Big-inch small-blocks used to be exotic high-dollar propositions. They’re still exotic, but Dart has made it much more affordable to plop one in your muscle car. The company has been designing its blocks to play nice with big-bore, long-stroke rotating assemblies for quite some time, and it’s now using that know-how to build its own short-blocks. The foundation of the Dart 427 Chevy is an SHP block bored to 4.125 inches. It’s fitted with a forged rotating assembly with the option of either flat-top or -20cc pistons. All you have to do is throw on some heads and an intake, and this thing’s ready to rip. With a set of Dart Pro 1 heads and a mild hydraulic roller cam, Dart says the 427 will dish out 550 hp on the dyno.
248.362.1188 · dartheads.com
|Output:||550 hp and 550 lb-ft|
|Block:||Dart SHP iron|
|Crank:||Dart 4340 forged steel|
|Rods:||Dart forged steel|
|Pistons:||Forged flat-top or -20cc dish|
Summit/Chevrolet Performance LS 327
Who says you need to go broke to jump on the LS bandwagon? Available through Summit Racing, this Chevrolet Performance LS 327 long-block offers big bark out of a small package. It’s essentially the same durable 5.3L motor that powers millions of fullsize GM trucks and SUVs. Based on a rugged six-bolt iron block, the LS 327 is fitted with a nodular iron crank, powdered metal rods, and 9.5:1 hypereutectic pistons. Capping it off are cathedral-port aluminum heads capable of flowing well over 300 cfm when fully ported. Since it’s sold as a long-block, sourcing an intake manifold and water pump is up to the end user. If it sounds like a perfect recipe for some mild boost, you’d be correct in your assessment. Boosting one of these long-blocks to 8 psi is good for well over 500 hp, and the stock-block can handle 1,000 hp without a hiccup.
Summit Racing Equipment
800.230.3030 · summitracing.com
|Output:||327 hp and 347 lb-ft|
|Block:||Factory GM iron|
|Rods:||GM 6.098-inch powdered metal|
|Cylinder Heads:||GM cathedral-port aluminum|
|Warranty:||Two years, 50,000 miles|
Big-block Chevys have always been associated with big power and big money. Fortunately, thanks to Speedway Motors and BluePrint engines, you can now step up to big-block power without going broke. Available exclusively through Speedway Motors, this 496 produces 590 hp for just $6,999. The combo starts life as a GM Mark IV block, and after boring it 0.060-inch over, BluePrint stuffs it with a forged crank and rods, and 10.1:1 hypereutectic pistons. Aluminum rectangular-port heads and a dual-plane intake provide the airflow, and a 242/248-at-0.050 hydraulic roller cam actuates the valves. The 496 comes complete with the exception of a water pump and carb. Finally, there’s now an affordable way to lay some big-block–style patch.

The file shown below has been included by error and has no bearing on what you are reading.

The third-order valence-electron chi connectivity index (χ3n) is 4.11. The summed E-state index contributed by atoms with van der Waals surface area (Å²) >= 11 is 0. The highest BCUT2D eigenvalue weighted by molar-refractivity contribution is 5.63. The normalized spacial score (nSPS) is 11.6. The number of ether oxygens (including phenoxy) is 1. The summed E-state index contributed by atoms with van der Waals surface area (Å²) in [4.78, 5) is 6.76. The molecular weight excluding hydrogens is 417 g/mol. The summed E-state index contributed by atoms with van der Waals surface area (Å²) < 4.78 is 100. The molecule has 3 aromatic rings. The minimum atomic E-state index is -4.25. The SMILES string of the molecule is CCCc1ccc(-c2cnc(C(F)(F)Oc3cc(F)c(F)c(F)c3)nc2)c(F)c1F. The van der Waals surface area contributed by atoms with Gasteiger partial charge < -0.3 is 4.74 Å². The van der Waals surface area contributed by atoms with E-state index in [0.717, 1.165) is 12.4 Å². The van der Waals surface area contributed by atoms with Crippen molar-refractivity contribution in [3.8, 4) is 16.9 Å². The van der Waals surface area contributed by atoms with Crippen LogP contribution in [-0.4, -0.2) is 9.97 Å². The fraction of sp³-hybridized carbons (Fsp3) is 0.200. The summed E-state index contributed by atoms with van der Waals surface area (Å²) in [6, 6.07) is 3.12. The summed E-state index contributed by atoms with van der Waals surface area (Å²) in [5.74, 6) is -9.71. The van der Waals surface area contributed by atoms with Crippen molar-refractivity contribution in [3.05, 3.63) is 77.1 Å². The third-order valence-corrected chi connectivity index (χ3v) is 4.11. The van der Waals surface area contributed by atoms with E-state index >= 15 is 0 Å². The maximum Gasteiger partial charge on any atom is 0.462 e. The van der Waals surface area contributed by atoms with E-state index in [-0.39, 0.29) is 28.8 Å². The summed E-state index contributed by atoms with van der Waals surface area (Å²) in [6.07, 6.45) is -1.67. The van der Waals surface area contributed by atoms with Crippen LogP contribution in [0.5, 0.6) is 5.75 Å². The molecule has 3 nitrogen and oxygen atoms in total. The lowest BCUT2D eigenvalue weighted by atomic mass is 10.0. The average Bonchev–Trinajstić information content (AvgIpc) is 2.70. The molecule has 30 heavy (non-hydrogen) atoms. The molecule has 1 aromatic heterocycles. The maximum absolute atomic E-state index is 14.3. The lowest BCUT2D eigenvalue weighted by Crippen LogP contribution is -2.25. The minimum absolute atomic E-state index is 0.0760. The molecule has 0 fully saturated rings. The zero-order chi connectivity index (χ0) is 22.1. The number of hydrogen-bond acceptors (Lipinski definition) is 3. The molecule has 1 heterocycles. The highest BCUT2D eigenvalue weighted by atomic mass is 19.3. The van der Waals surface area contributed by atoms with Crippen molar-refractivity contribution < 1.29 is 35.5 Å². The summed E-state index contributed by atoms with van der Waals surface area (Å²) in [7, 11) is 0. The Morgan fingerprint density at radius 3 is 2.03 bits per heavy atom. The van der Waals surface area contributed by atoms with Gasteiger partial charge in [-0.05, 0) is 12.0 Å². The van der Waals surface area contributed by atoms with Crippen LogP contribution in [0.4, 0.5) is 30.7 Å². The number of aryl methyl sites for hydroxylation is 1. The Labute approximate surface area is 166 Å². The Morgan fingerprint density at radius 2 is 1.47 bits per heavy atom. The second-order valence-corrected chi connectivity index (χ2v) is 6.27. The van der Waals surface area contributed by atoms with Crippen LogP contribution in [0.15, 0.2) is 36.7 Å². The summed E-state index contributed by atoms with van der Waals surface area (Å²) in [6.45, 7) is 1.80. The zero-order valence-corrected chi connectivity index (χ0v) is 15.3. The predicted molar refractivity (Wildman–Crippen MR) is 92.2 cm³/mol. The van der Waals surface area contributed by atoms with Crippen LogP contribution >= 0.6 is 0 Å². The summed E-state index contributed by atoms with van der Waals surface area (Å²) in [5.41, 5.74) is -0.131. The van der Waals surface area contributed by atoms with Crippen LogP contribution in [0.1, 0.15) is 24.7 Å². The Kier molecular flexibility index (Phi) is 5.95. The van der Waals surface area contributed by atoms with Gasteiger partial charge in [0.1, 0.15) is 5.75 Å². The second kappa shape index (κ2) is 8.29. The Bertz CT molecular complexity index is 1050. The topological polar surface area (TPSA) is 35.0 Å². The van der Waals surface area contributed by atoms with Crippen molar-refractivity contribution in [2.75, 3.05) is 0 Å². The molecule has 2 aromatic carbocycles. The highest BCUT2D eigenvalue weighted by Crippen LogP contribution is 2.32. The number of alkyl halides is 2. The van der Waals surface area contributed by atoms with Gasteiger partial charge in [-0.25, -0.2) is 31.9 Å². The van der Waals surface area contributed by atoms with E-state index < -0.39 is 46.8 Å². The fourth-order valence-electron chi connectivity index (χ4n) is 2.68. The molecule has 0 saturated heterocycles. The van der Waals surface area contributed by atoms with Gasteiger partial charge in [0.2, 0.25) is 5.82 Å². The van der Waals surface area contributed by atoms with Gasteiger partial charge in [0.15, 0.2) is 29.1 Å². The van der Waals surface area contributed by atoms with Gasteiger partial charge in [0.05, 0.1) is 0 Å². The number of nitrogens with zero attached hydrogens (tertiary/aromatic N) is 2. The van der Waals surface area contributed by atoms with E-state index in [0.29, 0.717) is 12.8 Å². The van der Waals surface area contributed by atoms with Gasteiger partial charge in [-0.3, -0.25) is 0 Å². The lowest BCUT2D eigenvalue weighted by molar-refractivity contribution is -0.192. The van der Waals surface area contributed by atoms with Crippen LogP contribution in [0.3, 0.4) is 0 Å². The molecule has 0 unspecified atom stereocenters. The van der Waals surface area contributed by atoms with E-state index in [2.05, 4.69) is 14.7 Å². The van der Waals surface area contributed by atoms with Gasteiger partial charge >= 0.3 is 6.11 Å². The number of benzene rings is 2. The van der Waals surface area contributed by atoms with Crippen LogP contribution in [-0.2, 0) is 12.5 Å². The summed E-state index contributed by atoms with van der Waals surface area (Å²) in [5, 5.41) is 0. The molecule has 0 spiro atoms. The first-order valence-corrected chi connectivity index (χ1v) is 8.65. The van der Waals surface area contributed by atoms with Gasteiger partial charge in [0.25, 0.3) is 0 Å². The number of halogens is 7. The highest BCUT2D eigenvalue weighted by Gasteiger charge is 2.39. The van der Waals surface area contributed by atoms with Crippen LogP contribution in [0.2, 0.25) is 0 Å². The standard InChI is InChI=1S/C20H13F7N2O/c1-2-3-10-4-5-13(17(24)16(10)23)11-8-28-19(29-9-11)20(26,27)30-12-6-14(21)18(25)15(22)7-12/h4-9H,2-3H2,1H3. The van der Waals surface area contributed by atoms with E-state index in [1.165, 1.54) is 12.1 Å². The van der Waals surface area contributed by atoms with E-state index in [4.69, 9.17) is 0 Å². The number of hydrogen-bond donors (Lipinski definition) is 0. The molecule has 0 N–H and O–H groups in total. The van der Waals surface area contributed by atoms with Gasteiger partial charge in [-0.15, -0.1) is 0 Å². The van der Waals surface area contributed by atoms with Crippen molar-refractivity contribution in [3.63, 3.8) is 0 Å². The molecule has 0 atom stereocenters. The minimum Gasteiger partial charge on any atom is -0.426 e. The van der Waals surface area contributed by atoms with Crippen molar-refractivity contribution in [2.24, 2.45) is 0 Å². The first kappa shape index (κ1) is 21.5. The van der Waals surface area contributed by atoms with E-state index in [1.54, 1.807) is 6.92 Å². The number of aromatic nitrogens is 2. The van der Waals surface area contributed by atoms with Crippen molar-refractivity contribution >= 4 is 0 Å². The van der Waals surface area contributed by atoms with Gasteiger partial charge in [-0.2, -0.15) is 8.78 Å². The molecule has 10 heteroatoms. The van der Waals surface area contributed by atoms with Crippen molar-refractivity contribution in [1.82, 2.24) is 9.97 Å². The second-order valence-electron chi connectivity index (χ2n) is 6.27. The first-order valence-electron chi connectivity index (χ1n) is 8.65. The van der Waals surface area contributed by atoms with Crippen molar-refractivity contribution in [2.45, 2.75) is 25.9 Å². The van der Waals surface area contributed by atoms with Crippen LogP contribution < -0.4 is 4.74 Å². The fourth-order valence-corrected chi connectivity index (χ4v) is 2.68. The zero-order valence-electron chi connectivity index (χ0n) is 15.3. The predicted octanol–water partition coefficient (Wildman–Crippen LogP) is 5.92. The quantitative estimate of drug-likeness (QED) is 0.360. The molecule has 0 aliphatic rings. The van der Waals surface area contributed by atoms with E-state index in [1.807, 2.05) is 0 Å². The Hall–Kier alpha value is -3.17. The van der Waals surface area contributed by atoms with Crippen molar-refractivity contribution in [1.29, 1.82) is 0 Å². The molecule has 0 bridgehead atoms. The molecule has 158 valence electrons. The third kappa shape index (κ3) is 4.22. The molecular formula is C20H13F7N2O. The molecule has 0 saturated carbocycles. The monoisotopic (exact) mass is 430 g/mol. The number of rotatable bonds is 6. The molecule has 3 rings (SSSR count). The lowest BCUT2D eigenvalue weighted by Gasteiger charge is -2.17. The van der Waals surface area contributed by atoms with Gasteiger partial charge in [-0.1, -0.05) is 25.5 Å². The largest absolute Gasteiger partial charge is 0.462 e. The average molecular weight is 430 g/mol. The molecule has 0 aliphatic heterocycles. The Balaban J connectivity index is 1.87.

|Output:||590 hp and 600 lb-ft|
|Block:||Factory Mark IV iron|
|Crank:||Forged 4340 steel|
|Cylinder Heads:||Aluminum rectangle port|
|Warranty:||30 months, 50,000 miles|
Competition Products 383
While it’s certainly possible to build much larger small-blocks these days, the good ol’ 383 keeps chugging along. The same balance of performance and value that made it popular decades ago still applies today, and Competition Products’ 383 proves the point. For a little over $4,000, it kicks out 410 hp and 450 lb-ft. The company starts with a four-bolt block, punches it 0.030-inch over, then fits it with a cast Scat crank, steel rods, and 9.5:1 hypereutectic pistons. The short-block breathes through aluminum cylinder heads, a dual-plane intake, and a dyno-tuned carb, all from Edelbrock. All you have to add is a water pump, and this puppy’s ready to fire up.
|Output:||410 hp and 450 lb-ft|
|Block:||Factory GM iron|
|Crank:||Scat cast steel|
|Rods:||Scat 4340 forged steel|
|Cylinder Heads:||Edelbrock aluminum|
|Intake:||Edelbrock Performer RPM|
|Warranty:||One year, 12,000 miles|